Sunday, 9 December 2012

Life and Wisdom of St Benedict/ 25: Not to give a false peace

The twenty-fifth of the 'tools of good works' in Chapter 4 of St Benedict's Rule is 'not to give a false peace' (pacem falsam non dare).

This is perhaps one of the great temptations of our age, with its emphasis on the values of 'tolerance' and emphasis on the supposed virtue of 'niceness'.

These days we often presented with a sanitised version of Jesus who is always smiling, always happy, always 'gentle, meek and mild'.

The Gospels tell a different story:  they depict him as someone who is not afraid of showing his emotions: during his life he showed empathy for people and he wept.  But he could also appear intimidating such that the disciples were afraid to disturb him or ask him questions.   When the circumstances demanded it, he spoke harsh words.

To imitate Christ, in other words, requires genuineness, not the falseness that seeks to smooth things over when the real problem is yet unresolved...

1 comment:

R J said...

I want to thank you, Miss Edwards, in particular, for putting up this post about false peace. (Well, I want to thank you for your website in general, but for this posting especially.)

Perhaps Australians - whom Manning Clark credited, in one of his few intelligent remarks, with having created the first society in the annals of mankind which believes in literally nothing at all - are more prone than any other peoples to this false peace mania. I think of my American acquaintances where Catholics will quarrel with Protestants over doctrine (though no more vociferously than with other Catholics) and I realise, "At least these people are talking about ideas, not just making endless personality attacks as we seem to get in Australia."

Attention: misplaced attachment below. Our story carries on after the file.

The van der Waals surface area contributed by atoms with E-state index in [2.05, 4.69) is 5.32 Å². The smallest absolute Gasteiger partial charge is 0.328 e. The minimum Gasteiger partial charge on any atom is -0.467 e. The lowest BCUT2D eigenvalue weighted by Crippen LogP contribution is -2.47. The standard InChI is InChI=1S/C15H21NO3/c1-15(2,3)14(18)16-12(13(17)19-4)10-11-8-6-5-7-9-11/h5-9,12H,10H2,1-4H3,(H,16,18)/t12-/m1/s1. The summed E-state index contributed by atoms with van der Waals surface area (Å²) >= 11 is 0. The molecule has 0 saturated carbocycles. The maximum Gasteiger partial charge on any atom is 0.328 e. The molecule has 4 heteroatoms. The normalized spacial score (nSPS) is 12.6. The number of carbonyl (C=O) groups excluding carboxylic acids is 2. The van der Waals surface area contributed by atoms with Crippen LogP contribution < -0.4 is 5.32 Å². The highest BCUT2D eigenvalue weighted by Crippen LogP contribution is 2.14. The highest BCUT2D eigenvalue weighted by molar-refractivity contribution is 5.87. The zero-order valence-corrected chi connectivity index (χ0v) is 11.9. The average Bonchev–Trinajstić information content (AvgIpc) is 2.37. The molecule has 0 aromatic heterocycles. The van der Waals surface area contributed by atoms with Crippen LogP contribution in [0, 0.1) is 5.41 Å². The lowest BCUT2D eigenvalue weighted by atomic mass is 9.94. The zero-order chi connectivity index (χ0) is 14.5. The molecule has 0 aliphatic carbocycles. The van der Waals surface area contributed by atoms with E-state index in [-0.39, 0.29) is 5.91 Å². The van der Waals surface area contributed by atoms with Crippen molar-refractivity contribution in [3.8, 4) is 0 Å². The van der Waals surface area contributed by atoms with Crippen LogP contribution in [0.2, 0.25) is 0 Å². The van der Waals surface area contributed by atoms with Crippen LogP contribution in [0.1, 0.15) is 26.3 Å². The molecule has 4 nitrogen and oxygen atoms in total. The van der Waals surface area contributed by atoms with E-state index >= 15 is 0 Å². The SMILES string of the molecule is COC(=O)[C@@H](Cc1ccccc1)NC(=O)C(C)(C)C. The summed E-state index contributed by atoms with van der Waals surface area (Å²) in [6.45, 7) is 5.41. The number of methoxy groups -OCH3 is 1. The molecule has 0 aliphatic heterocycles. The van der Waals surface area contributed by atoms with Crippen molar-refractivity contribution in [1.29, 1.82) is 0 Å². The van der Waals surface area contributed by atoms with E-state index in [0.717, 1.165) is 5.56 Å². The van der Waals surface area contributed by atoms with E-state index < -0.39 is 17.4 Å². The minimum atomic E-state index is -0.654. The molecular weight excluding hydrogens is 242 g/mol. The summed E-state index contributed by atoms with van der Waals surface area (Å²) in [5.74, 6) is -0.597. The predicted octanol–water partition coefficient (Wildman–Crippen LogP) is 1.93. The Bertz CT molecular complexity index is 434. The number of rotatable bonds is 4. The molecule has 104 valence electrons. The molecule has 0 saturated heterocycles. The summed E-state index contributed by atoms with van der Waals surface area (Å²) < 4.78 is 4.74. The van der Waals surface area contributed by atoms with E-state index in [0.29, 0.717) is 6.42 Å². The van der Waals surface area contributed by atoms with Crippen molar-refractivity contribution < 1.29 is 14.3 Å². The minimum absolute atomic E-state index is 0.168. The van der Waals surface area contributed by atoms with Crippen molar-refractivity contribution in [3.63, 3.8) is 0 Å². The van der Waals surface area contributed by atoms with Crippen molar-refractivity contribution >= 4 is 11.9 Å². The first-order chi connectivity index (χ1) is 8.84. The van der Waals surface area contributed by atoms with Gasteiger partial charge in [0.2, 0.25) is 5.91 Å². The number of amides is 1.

But then, America has a bloody civil war and Pearl Harbor and 9/11 in its heritage, and Australia doesn't. Right now America has real poverty en masse, where the unofficial unemployment level is actually worse now than it was in the 1930s.

When I visited Detroit in 2008, the only jobs - literally the only jobs - for most young people laid off from blue-collar industry (and now that Motown Music has decamped, Detroit is blue-collar or it is nothing) were in the armed forces. It was not unknown for those young people to come back to Detroit in body-bags, as parish bulletins in a working-class Detroit parish during 2008 would attest.

Sometimes I (and possibly you) want to go out in the street wearing a sandwich board that screams the text of Jeremiah 8:11.